• Adding actions to ActionBar
      • Defining the menu .xml file
      • Setting menus in OnCreateOptionsMenu
      • Handling selection in OnOptionsItemSelected()
    • Configuring an SD card for the emulator
    • Running POIApp
    • Android Device Monitor
    • Handling row clicks
    • Summary
  • Chapter 6: Adding a Detail View
    • Creating the POIDetail layout
      • Working with InputType
      • Creating POIDetailActivity
      • Binding variables to controls
    • Adding navigation to POIDetailActivity
      • Navigating on new action
      • Navigating on POI Click
      • Receiving data in POIDetailActivity
      • Populating user interface widgets
    • Adding Save and Delete actions
      • Disabling the Delete action
      • Creating SavePOI()
      • Creating DeletePOI()
    • Adding validation
      • Using the EditText.Error property
    • Adding a Delete confirmation prompt
    • Toasting success
    • Refreshing POIListActivity
    • Wrapping up
    • Summary
  • Chapter 7: Making POIApp Location Aware
    • Location services
      • Setting app permissions
      • Configuring the emulator
      • Obtaining an instance of LocationManager
      • Requesting location change notifications
        • Implementing ILocationListener
      • Adding location services to POIApp
        • Adding location services to POIListActivity
        • Adding location services to POIDetailActivity
        • Getting an address for a location
        • Keeping the user informed
        • Dealing with configuration changes
    • Adding map integration
      • Navigating to the map app
        • Checking for registered map apps
    • Summary
  • Permissions and Features
  • Configuring the Emulator
  • Extending the data service
    • Defining GetImageFilename()
    • Implementing GetImageFilename()
    • Updating DeletePOI()
  • Capturing an image from POIDetailActivity
    • Adding UI elements
    • Creating the intent
    • Checking for registered camera apps
    • Providing additional information with the intent
      • Providing a filename and location
      • Providing size limit
    • Starting the intent
      • Completing the NewPhotoClicked() method
    • Processing the results of the intent
  • Displaying existing images in POIDetailActivity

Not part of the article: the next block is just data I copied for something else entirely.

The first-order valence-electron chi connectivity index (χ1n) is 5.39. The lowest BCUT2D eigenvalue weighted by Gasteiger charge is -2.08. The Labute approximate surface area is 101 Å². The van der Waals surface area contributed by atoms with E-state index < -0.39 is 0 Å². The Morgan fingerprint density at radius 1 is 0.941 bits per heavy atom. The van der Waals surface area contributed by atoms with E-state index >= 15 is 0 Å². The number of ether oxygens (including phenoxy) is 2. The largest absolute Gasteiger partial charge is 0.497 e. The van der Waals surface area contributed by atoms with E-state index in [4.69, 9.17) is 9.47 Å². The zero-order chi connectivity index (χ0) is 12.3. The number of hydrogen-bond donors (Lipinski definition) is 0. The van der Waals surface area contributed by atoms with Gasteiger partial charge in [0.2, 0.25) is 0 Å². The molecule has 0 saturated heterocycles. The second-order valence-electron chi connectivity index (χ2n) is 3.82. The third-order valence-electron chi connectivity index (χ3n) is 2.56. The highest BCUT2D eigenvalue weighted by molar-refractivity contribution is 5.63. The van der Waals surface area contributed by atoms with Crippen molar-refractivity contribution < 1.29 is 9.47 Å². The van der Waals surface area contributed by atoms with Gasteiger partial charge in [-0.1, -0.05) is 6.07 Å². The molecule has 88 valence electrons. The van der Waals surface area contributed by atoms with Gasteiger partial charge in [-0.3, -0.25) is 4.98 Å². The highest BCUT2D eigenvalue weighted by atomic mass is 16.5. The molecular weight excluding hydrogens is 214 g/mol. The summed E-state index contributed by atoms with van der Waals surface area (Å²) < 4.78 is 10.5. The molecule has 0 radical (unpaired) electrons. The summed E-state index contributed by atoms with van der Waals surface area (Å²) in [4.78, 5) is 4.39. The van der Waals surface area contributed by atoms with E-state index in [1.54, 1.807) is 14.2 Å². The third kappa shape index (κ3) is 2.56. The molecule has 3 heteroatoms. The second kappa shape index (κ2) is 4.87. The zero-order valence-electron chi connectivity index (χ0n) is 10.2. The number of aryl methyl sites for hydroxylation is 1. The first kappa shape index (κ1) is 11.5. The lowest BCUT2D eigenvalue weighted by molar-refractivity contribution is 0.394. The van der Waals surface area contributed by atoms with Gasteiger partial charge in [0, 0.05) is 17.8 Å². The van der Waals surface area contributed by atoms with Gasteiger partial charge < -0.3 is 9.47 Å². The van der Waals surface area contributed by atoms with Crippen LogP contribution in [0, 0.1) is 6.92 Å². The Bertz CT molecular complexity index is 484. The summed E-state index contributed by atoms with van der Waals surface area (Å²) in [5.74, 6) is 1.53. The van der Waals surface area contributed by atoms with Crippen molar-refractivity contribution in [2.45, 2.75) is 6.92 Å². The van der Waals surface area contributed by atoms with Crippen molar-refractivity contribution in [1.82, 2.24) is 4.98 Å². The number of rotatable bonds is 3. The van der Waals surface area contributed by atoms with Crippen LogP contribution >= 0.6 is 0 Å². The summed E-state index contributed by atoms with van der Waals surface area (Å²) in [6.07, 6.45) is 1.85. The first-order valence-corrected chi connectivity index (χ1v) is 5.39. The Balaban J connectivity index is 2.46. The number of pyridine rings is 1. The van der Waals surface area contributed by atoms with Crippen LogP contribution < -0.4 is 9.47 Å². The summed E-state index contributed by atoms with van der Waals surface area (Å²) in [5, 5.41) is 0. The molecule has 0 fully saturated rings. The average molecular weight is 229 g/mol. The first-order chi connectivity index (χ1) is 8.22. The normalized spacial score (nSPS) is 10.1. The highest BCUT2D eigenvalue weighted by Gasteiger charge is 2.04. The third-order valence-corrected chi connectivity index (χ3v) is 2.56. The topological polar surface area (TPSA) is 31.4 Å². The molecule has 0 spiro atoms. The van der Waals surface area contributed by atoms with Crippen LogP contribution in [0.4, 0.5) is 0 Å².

• Displaying POI images in POIListActivity
  • Summary
  • Chapter 9: Deploying Your App
    • App distribution options
    • Preparing for a release APK
      • Disabling debug
        • AndroidManifest.xml
        • AssemblyInfo.cs
      • Linking
        • Linking options
        • Side effects of linking
      • Selecting supported ABIs
    • Publishing a signed APK
      • Keystores
      • Publishing from Xamarin.Android
      • Republishing
    • Summary

Mark Reynolds

Mark Reynolds is a software enthusiast who has worked in the industry for nearly 30 years. He began his career with Electronic Data Systems, building and supporting systems for the manufacturing sector. Over the years, he has worked with companies ranging in size from startups to Fortune 500 across a diverse set of industries including manufacturing, entertainment, financial services, government, and telecom. In 1993, Mark started a consulting practice focused on delivering training and mentoring services in the areas of software architecture, design, and implementation. With the rise of mobile computing, Mark has returned to what he loves the most, designing, developing, and delivering software solutions, now focusing in the mobile computing space. He continues his private consulting practice based in Allen, TX, where he also resides with his wife and son.

Mark works as an independent consultant through his own private consulting practice (RSEG) based in Allen, TX, a community located north of Dallas. You can find out more about the services he offers from his website, rseg.net.

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Submit Errata

Please let us know if you have found any errors not listed on this list by completing our errata submission form. Our editors will check them and add them to this list. Thank you.


Errata

- 4 submitted: last submission 20 Mar 2014

Errata type: Code | Page number: 93

poiDetailIntent.PutExtra ("poiId", poi.Id);

should be

poiDetailIntent.PutExtra ( poiId, poi.Id.Value)

Errata type: Code | Page number: 85

PointOfInterest poi = POIDataService.GetPOI ((int)e.Id);